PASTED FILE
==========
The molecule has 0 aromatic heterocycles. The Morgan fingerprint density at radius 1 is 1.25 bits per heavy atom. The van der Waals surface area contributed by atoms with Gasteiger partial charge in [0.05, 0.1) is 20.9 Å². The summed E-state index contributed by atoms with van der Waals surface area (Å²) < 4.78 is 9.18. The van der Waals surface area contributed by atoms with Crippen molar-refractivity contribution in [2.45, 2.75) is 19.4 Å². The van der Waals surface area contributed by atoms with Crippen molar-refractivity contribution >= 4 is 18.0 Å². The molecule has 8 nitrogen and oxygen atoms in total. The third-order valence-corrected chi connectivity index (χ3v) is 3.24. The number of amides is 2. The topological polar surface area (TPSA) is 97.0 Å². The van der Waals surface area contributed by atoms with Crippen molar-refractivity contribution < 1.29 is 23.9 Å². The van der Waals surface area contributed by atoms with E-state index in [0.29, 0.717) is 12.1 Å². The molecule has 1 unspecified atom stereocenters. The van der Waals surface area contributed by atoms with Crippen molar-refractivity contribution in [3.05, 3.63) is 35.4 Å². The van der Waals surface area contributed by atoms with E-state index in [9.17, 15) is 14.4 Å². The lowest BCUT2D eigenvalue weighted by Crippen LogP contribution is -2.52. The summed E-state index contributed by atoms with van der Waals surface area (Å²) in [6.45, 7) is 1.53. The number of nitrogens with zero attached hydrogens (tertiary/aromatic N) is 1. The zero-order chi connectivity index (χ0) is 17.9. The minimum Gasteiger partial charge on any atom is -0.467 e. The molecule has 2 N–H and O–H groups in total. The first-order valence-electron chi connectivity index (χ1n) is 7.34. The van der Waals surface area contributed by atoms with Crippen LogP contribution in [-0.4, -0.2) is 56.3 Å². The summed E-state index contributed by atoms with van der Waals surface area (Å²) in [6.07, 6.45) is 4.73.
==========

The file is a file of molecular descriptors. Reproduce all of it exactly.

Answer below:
The molecule has 0 aromatic heterocycles. The Morgan fingerprint density at radius 1 is 1.25 bits per heavy atom. The van der Waals surface area contributed by atoms with Gasteiger partial charge in [0.05, 0.1) is 20.9 Å². The summed E-state index contributed by atoms with van der Waals surface area (Å²) < 4.78 is 9.18. The van der Waals surface area contributed by atoms with Crippen molar-refractivity contribution in [2.45, 2.75) is 19.4 Å². The van der Waals surface area contributed by atoms with Crippen molar-refractivity contribution >= 4 is 18.0 Å². The molecule has 8 nitrogen and oxygen atoms in total. The third-order valence-corrected chi connectivity index (χ3v) is 3.24. The number of amides is 2. The topological polar surface area (TPSA) is 97.0 Å². The van der Waals surface area contributed by atoms with Crippen molar-refractivity contribution < 1.29 is 23.9 Å². The van der Waals surface area contributed by atoms with E-state index in [0.29, 0.717) is 12.1 Å². The molecule has 1 unspecified atom stereocenters. The van der Waals surface area contributed by atoms with Crippen molar-refractivity contribution in [3.05, 3.63) is 35.4 Å². The van der Waals surface area contributed by atoms with E-state index in [9.17, 15) is 14.4 Å². The lowest BCUT2D eigenvalue weighted by Crippen LogP contribution is -2.52. The summed E-state index contributed by atoms with van der Waals surface area (Å²) in [6.45, 7) is 1.53. The number of nitrogens with zero attached hydrogens (tertiary/aromatic N) is 1. The zero-order chi connectivity index (χ0) is 17.9. The minimum Gasteiger partial charge on any atom is -0.467 e. The molecule has 2 N–H and O–H groups in total. The first-order valence-electron chi connectivity index (χ1n) is 7.34. The van der Waals surface area contributed by atoms with Crippen LogP contribution in [-0.4, -0.2) is 56.3 Å². The summed E-state index contributed by atoms with van der Waals surface area (Å²) in [6.07, 6.45) is 4.73.